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Table saw trunnion check

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Blog entry by Doug posted 01-25-2021 03:43 PM 483 reads 0 times favorited 5 comments Add to Favorites Watch

Hello everyone, I pray that you are doing well and staying healthy.

The other day I decide to check the trunnion of my table saw. Like many of you, I have an old Craftsman 10” TS. I bought this saw in the summer of 2019. After buying it I did all the usual cleaning and inspection stuff including checking the TS blade alignment.

At the time I adjusted the trunnion as best I could. Well, now it’s time to see if it’s moved.

The first thing to do was get things set up. So, I made a quick and dirty holder for my digital calipers. This was a simple holder made from some scrap maple and a couple of screws.

Here you can see the holder.

Using a marker, I marked a spot on the blade and zeroed the calipers at that point.


Once I checked the blade in the front position I rotated it to the rear position and checked again.

What do you think? Is 0.012” (about the thickness of 3-4 human hairs) enough to worry about? Especially when seasonal movement is often greater than that?

You can watch the process here if you want. If you do watch the video please leave a comment with your thoughts in the comment section.

Thank you for your time. Take care.

-- Doug



5 comments so far

View splintergroup's profile (online now)

splintergroup

4669 posts in 2231 days


#1 posted 01-25-2021 04:04 PM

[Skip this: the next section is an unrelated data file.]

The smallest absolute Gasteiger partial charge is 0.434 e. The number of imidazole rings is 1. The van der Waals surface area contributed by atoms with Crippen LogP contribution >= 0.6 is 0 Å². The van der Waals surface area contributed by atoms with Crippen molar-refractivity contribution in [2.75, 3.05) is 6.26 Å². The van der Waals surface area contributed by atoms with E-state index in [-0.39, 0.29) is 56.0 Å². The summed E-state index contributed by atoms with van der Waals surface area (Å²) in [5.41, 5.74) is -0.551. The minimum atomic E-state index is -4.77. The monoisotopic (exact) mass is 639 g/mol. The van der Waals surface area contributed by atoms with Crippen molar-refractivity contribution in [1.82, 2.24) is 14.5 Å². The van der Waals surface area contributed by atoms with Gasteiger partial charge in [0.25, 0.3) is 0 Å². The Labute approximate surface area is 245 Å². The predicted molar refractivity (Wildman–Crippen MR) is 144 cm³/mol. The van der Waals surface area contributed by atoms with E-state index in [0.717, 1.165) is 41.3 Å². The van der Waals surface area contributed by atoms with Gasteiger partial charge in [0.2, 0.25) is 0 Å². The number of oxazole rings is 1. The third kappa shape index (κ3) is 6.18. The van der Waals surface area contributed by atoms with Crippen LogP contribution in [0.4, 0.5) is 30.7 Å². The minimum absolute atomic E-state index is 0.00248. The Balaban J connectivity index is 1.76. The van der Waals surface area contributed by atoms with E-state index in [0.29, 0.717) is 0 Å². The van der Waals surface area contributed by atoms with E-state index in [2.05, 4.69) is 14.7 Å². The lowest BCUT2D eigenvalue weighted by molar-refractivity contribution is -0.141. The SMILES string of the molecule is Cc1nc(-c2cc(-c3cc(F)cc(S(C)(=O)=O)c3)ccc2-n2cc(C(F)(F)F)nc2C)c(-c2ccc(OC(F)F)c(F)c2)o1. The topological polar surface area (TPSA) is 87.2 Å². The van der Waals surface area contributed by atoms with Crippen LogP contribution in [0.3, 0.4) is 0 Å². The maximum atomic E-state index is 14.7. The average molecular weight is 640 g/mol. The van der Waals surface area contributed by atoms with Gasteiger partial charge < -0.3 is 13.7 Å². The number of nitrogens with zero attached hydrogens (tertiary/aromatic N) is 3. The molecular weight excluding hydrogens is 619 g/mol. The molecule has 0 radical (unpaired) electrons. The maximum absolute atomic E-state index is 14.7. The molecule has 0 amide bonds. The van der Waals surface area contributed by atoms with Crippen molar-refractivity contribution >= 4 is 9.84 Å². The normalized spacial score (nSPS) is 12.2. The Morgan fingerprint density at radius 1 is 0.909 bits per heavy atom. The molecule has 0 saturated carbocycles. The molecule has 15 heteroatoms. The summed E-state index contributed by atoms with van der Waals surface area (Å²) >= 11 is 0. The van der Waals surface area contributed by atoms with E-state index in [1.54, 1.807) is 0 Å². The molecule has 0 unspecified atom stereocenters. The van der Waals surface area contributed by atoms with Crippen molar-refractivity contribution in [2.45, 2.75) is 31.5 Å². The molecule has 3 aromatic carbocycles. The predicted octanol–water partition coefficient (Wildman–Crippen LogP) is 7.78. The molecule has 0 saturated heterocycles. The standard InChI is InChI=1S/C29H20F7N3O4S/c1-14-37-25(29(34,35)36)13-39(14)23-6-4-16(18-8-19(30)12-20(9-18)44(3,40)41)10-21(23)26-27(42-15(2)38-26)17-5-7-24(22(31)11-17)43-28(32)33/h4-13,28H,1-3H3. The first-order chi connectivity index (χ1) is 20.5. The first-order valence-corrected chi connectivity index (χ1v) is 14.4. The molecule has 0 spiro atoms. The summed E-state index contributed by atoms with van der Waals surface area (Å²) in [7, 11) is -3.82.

12 mils is not bad and depending on what you build, it may actually be quite good.

It would bug me however as that could exacerbate sawblade marks on crosscuts and mess a tad with lengths when crosscutting on the right side of the blade.

Of course this is one of the more difficult errors to adjust out since it usually involves slotted bolt holes that like to move slightly when re tightened

View HokieKen's profile

HokieKen

16655 posts in 2147 days


#2 posted 01-25-2021 04:20 PM

.012 is probably fine. However, you want it to be wider at the back than at the front so your work doesn’t bind between the saw plate and the fence when you’re ripping.

-- I collect hobbies. There is no sense in limiting yourself (Don W) - - - - - - - - Kenny in SW VA

View Notw's profile (online now)

Notw

893 posts in 2762 days


#3 posted 01-25-2021 04:57 PM

my philosophy has always been if perfection is obtainable then go for it. If a simple adjustment can get you less the .012 then do it. I will usually adjust mine 1-3 times and if it isn’t perfect i live with it. chasing perfections is okay, letting perfection consume you and not getting any work done is not okay.

View Ocelot's profile

Ocelot

2874 posts in 3646 days


#4 posted 01-25-2021 05:57 PM

Does your saw have the adjustment screws that help make this adjustment? There are add-on s that do that if it doesn’t. 12 thousandths seems a lot to me. With a thin kerf blade, that’s 1/8 of the kerf.

-- I intended to be a woodworker, but turned into a tool and lumber collector.

View Ocelot's profile

Ocelot

2874 posts in 3646 days


#5 posted 01-25-2021 06:02 PM

Here’s a review of the PALS
https://www.lumberjocks.com/reviews/11625

-- I intended to be a woodworker, but turned into a tool and lumber collector.

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